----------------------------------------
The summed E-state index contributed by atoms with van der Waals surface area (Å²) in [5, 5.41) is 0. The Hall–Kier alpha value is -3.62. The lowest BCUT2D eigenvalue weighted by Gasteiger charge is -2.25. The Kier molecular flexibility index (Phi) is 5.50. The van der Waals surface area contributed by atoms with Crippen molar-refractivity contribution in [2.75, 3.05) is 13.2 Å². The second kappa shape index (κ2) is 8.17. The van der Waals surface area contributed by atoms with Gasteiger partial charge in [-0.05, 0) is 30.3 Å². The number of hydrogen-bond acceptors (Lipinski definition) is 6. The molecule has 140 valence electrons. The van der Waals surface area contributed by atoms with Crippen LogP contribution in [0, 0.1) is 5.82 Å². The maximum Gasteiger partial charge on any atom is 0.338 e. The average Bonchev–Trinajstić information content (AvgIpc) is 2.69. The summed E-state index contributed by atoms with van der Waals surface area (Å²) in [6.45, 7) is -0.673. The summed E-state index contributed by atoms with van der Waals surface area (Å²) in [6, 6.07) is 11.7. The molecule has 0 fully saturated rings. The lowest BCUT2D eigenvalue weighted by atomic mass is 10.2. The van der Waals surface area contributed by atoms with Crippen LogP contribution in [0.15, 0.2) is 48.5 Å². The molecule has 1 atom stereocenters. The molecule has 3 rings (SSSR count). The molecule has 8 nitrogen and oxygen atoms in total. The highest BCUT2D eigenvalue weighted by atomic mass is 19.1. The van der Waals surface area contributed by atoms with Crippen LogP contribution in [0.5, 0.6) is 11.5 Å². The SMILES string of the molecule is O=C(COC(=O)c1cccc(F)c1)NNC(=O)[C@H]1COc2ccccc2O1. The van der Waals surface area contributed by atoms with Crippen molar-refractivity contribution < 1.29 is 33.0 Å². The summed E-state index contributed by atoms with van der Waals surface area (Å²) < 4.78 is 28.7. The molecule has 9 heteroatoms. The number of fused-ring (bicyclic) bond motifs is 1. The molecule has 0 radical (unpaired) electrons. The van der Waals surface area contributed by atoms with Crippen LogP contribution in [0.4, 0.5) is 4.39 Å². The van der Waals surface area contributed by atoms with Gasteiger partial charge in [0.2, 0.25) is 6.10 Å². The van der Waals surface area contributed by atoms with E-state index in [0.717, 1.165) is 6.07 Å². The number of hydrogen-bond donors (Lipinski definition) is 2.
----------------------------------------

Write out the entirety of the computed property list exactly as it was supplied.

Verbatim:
The summed E-state index contributed by atoms with van der Waals surface area (Å²) in [5, 5.41) is 0. The Hall–Kier alpha value is -3.62. The lowest BCUT2D eigenvalue weighted by Gasteiger charge is -2.25. The Kier molecular flexibility index (Phi) is 5.50. The van der Waals surface area contributed by atoms with Crippen molar-refractivity contribution in [2.75, 3.05) is 13.2 Å². The second kappa shape index (κ2) is 8.17. The van der Waals surface area contributed by atoms with Gasteiger partial charge in [-0.05, 0) is 30.3 Å². The number of hydrogen-bond acceptors (Lipinski definition) is 6. The molecule has 140 valence electrons. The van der Waals surface area contributed by atoms with Crippen LogP contribution in [0, 0.1) is 5.82 Å². The maximum Gasteiger partial charge on any atom is 0.338 e. The average Bonchev–Trinajstić information content (AvgIpc) is 2.69. The summed E-state index contributed by atoms with van der Waals surface area (Å²) in [6.45, 7) is -0.673. The summed E-state index contributed by atoms with van der Waals surface area (Å²) in [6, 6.07) is 11.7. The molecule has 0 fully saturated rings. The lowest BCUT2D eigenvalue weighted by atomic mass is 10.2. The van der Waals surface area contributed by atoms with Crippen LogP contribution in [0.15, 0.2) is 48.5 Å². The molecule has 1 atom stereocenters. The molecule has 3 rings (SSSR count). The molecule has 8 nitrogen and oxygen atoms in total. The highest BCUT2D eigenvalue weighted by atomic mass is 19.1. The van der Waals surface area contributed by atoms with Crippen LogP contribution in [0.5, 0.6) is 11.5 Å². The SMILES string of the molecule is O=C(COC(=O)c1cccc(F)c1)NNC(=O)[C@H]1COc2ccccc2O1. The van der Waals surface area contributed by atoms with Crippen molar-refractivity contribution < 1.29 is 33.0 Å². The summed E-state index contributed by atoms with van der Waals surface area (Å²) < 4.78 is 28.7. The molecule has 9 heteroatoms. The number of fused-ring (bicyclic) bond motifs is 1. The molecule has 0 radical (unpaired) electrons. The van der Waals surface area contributed by atoms with Crippen LogP contribution in [0.4, 0.5) is 4.39 Å². The van der Waals surface area contributed by atoms with Gasteiger partial charge in [0.2, 0.25) is 6.10 Å². The van der Waals surface area contributed by atoms with E-state index in [0.717, 1.165) is 6.07 Å². The number of hydrogen-bond donors (Lipinski definition) is 2.